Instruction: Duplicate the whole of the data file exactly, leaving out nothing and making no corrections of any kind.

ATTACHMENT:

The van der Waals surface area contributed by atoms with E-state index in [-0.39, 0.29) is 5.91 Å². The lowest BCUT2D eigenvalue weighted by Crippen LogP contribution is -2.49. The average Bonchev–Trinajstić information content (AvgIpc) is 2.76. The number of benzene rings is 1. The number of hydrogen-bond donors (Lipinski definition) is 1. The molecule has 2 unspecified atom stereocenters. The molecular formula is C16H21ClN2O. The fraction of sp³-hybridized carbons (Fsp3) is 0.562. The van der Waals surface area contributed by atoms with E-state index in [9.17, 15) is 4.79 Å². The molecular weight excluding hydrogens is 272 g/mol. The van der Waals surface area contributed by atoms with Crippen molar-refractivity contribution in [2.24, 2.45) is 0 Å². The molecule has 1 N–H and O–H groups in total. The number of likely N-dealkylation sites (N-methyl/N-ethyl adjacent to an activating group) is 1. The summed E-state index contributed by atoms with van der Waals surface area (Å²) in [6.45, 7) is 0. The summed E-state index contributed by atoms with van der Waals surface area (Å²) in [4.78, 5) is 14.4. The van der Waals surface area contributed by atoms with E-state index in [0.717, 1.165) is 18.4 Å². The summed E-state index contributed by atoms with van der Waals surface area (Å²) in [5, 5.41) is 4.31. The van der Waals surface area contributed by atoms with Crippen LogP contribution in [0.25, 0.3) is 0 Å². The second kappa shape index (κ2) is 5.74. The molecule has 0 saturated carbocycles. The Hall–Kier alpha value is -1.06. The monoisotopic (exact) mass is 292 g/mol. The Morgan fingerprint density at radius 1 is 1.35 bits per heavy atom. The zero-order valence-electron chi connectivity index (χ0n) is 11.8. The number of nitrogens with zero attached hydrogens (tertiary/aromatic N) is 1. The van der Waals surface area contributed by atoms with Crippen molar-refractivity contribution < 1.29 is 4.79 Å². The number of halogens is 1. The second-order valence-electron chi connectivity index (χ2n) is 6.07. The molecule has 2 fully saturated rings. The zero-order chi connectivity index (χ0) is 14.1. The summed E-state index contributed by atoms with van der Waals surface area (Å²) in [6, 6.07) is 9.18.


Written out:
The van der Waals surface area contributed by atoms with E-state index in [-0.39, 0.29) is 5.91 Å². The lowest BCUT2D eigenvalue weighted by Crippen LogP contribution is -2.49. The average Bonchev–Trinajstić information content (AvgIpc) is 2.76. The number of benzene rings is 1. The number of hydrogen-bond donors (Lipinski definition) is 1. The molecule has 2 unspecified atom stereocenters. The molecular formula is C16H21ClN2O. The fraction of sp³-hybridized carbons (Fsp3) is 0.562. The van der Waals surface area contributed by atoms with E-state index in [9.17, 15) is 4.79 Å². The molecular weight excluding hydrogens is 272 g/mol. The van der Waals surface area contributed by atoms with Crippen molar-refractivity contribution in [2.24, 2.45) is 0 Å². The molecule has 1 N–H and O–H groups in total. The number of likely N-dealkylation sites (N-methyl/N-ethyl adjacent to an activating group) is 1. The summed E-state index contributed by atoms with van der Waals surface area (Å²) in [6.45, 7) is 0. The summed E-state index contributed by atoms with van der Waals surface area (Å²) in [4.78, 5) is 14.4. The van der Waals surface area contributed by atoms with E-state index in [0.717, 1.165) is 18.4 Å². The summed E-state index contributed by atoms with van der Waals surface area (Å²) in [5, 5.41) is 4.31. The van der Waals surface area contributed by atoms with Crippen LogP contribution in [0.25, 0.3) is 0 Å². The second kappa shape index (κ2) is 5.74. The molecule has 0 saturated carbocycles. The Hall–Kier alpha value is -1.06. The monoisotopic (exact) mass is 292 g/mol. The Morgan fingerprint density at radius 1 is 1.35 bits per heavy atom. The zero-order valence-electron chi connectivity index (χ0n) is 11.8. The number of nitrogens with zero attached hydrogens (tertiary/aromatic N) is 1. The van der Waals surface area contributed by atoms with Crippen molar-refractivity contribution < 1.29 is 4.79 Å². The number of halogens is 1. The second-order valence-electron chi connectivity index (χ2n) is 6.07. The molecule has 2 fully saturated rings. The zero-order chi connectivity index (χ0) is 14.1. The summed E-state index contributed by atoms with van der Waals surface area (Å²) in [6, 6.07) is 9.18.